Moving Ahead

Photograph: Contributed by Houlihan Lawrence
Above: HOUSE HUNTING? This one at 396 Midlock Rd. is on the market for $1,849,000 (Linda Blackwell/Houlihan Lawrence)

Last year had some people threatening to move to Canada, but, as it turns out, plenty of folks are still making their home, and buying homes, here. Realtors expect Fairfield County to remain popular, with the great values and charm in Fairfield and Southport making them particular standouts.

“I’m pretty bullish on 2018 and I think my agents are too,” says Beverly Walsh at William Raveis. “A year with a new president is always a tenuous year in terms of real estate. We are past that now.”

The new tax law brought bad news on the mortgage interest deductibility front. Now new buyers can deduct interest on a total of $750,000 in mortgage debt, rather than $1 million. (Existing mortgages are not subject to the reduced limit.) Although the East and West Coasts, with more homes in the $1-million range, will be most affected by this change, realtors here do not expect major repercussions.

Michael Daversa, president of GuardHill Financial’s Connecticut division, says, “In Fairfield County, there are a lot of mortgages that are $750,000 or more. Before you could buy a house for $1.3 million, put $300,000 down, and still have maximum mortgage deductibility. The new law will force people to put more money down to get it to the $750,000 mark. I think that’s what you’ll see more of, rather than people buying lower price homes. It will affect the mortgage industry, as we’ll see much less refinancing.”

Michelle Genovesi of Michelle& Company says, “The market in general has been steady and moving. However, there’s more supply than demand, so that has caused some depreciation.”

Outlooks remain cheery though. “I’m more excited about 2018 than I have been for the past few years,” says Victoria Fingelly of William Pitt Sotheby’s. “The over $20-million market is moving now because the buyers are there and the pricing is realistic.”

The chatter around the state tends to be negative: high tax rates, big corporations leaving, empty nesters relocating out of state. But many agents highlight the positive aspects that are underplayed: lower taxes than New York or New Jersey, companies moving in, unbeatable amenities. Rick Higgins of the Higgins Group predicts the area will become a “Silicon East, with Stamford as its vortex. Some tech companies are there, and it’s only a matter of time before more come. RBS and UBS are there. Charter’s new headquarters will bring 1,100 jobs,” he says. “It’s ideally located between the city and countryside. When I was living in New York City, Connecticut was the shining city on the hill people wanted to move to. I think that’s still true. We’re fortunate that Fairfield has so much to offer and we have a lot of diversity in price range. You can find a nice house for $500,000 to $600,000. The middle of the pack in Fairfield is not even a starter home in many nearby towns.”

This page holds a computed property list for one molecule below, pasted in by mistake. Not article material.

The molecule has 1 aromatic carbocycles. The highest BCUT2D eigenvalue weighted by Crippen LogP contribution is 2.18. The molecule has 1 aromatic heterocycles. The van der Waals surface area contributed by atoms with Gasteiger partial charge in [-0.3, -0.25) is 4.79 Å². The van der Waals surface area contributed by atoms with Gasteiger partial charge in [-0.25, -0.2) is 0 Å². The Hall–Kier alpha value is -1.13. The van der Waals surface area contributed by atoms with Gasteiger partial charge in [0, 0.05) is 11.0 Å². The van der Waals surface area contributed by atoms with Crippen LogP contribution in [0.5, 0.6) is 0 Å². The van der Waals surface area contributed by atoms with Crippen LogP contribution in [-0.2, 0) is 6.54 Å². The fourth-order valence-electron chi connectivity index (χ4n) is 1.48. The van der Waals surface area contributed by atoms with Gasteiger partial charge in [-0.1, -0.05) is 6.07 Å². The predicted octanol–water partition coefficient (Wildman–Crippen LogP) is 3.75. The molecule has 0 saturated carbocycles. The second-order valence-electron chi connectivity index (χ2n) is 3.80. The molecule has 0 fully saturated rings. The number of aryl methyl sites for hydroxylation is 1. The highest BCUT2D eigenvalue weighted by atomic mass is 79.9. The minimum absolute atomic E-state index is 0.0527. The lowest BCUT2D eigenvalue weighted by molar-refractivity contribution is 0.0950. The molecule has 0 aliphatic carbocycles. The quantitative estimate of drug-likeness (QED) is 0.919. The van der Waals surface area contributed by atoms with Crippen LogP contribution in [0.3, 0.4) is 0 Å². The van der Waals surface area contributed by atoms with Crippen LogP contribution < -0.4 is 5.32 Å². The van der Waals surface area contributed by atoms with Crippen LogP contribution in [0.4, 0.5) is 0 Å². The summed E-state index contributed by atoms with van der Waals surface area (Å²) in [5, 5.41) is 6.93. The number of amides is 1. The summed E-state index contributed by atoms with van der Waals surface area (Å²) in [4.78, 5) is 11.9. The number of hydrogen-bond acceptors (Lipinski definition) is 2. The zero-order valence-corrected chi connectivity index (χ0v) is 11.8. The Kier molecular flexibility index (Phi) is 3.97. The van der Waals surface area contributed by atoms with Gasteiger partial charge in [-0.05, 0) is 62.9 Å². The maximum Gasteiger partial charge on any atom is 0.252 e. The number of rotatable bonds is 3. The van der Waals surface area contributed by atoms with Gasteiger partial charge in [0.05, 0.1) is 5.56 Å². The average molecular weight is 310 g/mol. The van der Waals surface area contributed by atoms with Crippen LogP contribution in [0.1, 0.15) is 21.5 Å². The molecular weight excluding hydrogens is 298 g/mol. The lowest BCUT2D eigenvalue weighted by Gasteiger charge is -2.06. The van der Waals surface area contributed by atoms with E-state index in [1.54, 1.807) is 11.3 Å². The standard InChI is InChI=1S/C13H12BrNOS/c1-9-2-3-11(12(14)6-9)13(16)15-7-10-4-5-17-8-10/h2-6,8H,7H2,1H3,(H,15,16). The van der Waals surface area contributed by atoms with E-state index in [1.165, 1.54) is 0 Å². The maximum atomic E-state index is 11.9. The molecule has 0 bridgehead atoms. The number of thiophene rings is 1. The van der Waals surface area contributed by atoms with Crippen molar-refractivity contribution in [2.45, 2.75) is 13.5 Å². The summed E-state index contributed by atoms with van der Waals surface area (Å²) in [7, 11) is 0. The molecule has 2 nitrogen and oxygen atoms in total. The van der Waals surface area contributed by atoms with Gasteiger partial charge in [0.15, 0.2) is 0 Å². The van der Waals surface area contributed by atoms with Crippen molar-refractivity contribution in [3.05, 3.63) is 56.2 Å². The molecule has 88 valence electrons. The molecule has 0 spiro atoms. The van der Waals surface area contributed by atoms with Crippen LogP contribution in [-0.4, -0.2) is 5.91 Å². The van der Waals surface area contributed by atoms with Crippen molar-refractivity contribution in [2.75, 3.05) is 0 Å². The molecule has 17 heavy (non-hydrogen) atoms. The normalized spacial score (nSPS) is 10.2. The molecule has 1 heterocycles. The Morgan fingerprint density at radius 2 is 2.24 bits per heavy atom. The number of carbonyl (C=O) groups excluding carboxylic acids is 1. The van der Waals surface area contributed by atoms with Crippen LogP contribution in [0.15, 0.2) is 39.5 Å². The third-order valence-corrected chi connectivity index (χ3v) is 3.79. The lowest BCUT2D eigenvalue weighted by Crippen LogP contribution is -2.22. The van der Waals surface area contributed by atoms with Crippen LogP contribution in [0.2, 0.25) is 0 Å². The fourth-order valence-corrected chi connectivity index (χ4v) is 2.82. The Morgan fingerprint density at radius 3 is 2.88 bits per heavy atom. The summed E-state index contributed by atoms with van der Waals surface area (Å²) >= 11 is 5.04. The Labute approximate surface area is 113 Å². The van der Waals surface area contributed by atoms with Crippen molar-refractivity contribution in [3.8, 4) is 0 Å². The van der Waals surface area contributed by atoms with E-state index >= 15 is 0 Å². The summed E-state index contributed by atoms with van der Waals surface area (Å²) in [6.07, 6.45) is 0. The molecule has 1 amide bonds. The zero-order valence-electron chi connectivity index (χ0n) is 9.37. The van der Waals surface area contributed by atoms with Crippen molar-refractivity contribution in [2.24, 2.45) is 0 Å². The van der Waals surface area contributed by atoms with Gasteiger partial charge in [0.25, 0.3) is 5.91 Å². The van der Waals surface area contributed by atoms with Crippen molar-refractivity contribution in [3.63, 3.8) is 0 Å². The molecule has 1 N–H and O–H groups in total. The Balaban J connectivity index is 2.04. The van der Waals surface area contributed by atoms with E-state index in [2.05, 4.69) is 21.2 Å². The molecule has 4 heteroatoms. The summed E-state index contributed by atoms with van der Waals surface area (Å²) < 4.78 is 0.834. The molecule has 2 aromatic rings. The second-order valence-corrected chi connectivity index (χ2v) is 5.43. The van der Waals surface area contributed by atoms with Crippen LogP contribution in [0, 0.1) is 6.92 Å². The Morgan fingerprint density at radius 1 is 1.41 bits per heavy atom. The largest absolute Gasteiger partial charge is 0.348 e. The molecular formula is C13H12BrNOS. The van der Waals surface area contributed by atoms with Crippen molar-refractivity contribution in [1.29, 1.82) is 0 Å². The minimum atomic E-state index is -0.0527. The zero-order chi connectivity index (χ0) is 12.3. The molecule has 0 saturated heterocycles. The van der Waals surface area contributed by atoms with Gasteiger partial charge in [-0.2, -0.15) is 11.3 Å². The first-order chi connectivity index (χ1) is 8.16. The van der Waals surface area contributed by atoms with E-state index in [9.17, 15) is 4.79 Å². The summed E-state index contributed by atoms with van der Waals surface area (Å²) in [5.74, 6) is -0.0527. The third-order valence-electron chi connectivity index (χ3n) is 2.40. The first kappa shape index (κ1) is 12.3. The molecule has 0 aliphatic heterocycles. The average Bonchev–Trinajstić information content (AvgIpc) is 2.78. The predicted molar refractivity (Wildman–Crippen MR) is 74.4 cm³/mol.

Genovesi says, “I think lower Fairfield County will always be steady; there’s such an influx of the New York commuter. We’re finding a trend now toward lifestyles that are close to the beach or walking distance to town. People are looking for a sense of community. That’s because our lives today are so busy with the internet and technology—we are so connected, we are disconnected.” She adds that there is local movement into Southport. “Buyers are drawn to the walking village and community. It’s reminiscent of a quieter time.”

Linda Blackwell, at Houlihan Lawrence, comments: “There aren’t many places like Fairfield, with five beaches, a lake with a sprinkler park, the arts, Fairfield Theater Company, great schools and a vibrant down-town. Time has become such a valuable commodity that buyers don’t want to do work. It’s about the condition of the house now, not being on the best street. Buyers want houses that are updated and move-in ready.”

“You can go online to see amazing photos, videos, 3D renderings,” says Pam Foarde of Filippone Associates about house-hunting. “You can be living in England, looking in Fairfield, and you can almost put yourself in the house.” She warns about using house sites without an agent’s guidance, though. “Zillow will give an average of what’s sold in a one-mile radius, but they don’t know the story. One short sale can really throw off the average.”

Chris Raveis, president of residential sales for William Raveis, says, “Technology is accelerating the way brokers are able to organize and connect prospects to listings and greatly accelerate how transactions are facilitated. Data mining and marketing and sourcing buyer and seller prospects has also become more accessible as technology advances.”



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